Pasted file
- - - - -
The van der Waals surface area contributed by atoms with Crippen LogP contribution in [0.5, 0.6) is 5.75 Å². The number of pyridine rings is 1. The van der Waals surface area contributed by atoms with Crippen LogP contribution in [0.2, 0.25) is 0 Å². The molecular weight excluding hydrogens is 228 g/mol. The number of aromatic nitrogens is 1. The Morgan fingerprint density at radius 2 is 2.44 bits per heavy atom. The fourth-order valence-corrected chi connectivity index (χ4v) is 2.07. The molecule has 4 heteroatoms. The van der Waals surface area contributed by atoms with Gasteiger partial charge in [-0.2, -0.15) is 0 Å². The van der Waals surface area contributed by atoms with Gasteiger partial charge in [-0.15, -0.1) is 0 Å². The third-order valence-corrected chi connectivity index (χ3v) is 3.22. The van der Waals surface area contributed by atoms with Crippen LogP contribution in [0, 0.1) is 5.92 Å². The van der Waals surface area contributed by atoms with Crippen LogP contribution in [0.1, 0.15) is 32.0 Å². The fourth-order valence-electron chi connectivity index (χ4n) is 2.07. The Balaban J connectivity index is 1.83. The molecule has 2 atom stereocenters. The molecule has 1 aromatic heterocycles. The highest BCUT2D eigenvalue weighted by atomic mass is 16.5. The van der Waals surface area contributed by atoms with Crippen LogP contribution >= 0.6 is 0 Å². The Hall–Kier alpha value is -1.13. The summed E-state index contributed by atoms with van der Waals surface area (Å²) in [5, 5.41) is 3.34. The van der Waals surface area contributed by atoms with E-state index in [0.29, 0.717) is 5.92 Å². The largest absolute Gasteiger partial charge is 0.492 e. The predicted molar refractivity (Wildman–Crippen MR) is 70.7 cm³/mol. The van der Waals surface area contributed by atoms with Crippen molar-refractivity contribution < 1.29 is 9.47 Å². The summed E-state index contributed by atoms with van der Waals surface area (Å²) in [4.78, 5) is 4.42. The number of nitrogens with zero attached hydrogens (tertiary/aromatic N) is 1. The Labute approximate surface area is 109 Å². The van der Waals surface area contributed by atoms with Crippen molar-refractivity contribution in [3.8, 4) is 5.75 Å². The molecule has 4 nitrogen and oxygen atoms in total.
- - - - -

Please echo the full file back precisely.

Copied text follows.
The van der Waals surface area contributed by atoms with Crippen LogP contribution in [0.5, 0.6) is 5.75 Å². The number of pyridine rings is 1. The van der Waals surface area contributed by atoms with Crippen LogP contribution in [0.2, 0.25) is 0 Å². The molecular weight excluding hydrogens is 228 g/mol. The number of aromatic nitrogens is 1. The Morgan fingerprint density at radius 2 is 2.44 bits per heavy atom. The fourth-order valence-corrected chi connectivity index (χ4v) is 2.07. The molecule has 4 heteroatoms. The van der Waals surface area contributed by atoms with Gasteiger partial charge in [-0.2, -0.15) is 0 Å². The van der Waals surface area contributed by atoms with Gasteiger partial charge in [-0.15, -0.1) is 0 Å². The third-order valence-corrected chi connectivity index (χ3v) is 3.22. The van der Waals surface area contributed by atoms with Crippen LogP contribution in [0, 0.1) is 5.92 Å². The van der Waals surface area contributed by atoms with Crippen LogP contribution in [0.1, 0.15) is 32.0 Å². The fourth-order valence-electron chi connectivity index (χ4n) is 2.07. The Balaban J connectivity index is 1.83. The molecule has 2 atom stereocenters. The molecule has 1 aromatic heterocycles. The highest BCUT2D eigenvalue weighted by atomic mass is 16.5. The van der Waals surface area contributed by atoms with Crippen LogP contribution >= 0.6 is 0 Å². The Hall–Kier alpha value is -1.13. The summed E-state index contributed by atoms with van der Waals surface area (Å²) in [5, 5.41) is 3.34. The van der Waals surface area contributed by atoms with E-state index in [0.29, 0.717) is 5.92 Å². The largest absolute Gasteiger partial charge is 0.492 e. The predicted molar refractivity (Wildman–Crippen MR) is 70.7 cm³/mol. The van der Waals surface area contributed by atoms with Crippen molar-refractivity contribution < 1.29 is 9.47 Å². The summed E-state index contributed by atoms with van der Waals surface area (Å²) in [4.78, 5) is 4.42. The number of nitrogens with zero attached hydrogens (tertiary/aromatic N) is 1. The Labute approximate surface area is 109 Å². The van der Waals surface area contributed by atoms with Crippen molar-refractivity contribution in [3.8, 4) is 5.75 Å². The molecule has 4 nitrogen and oxygen atoms in total.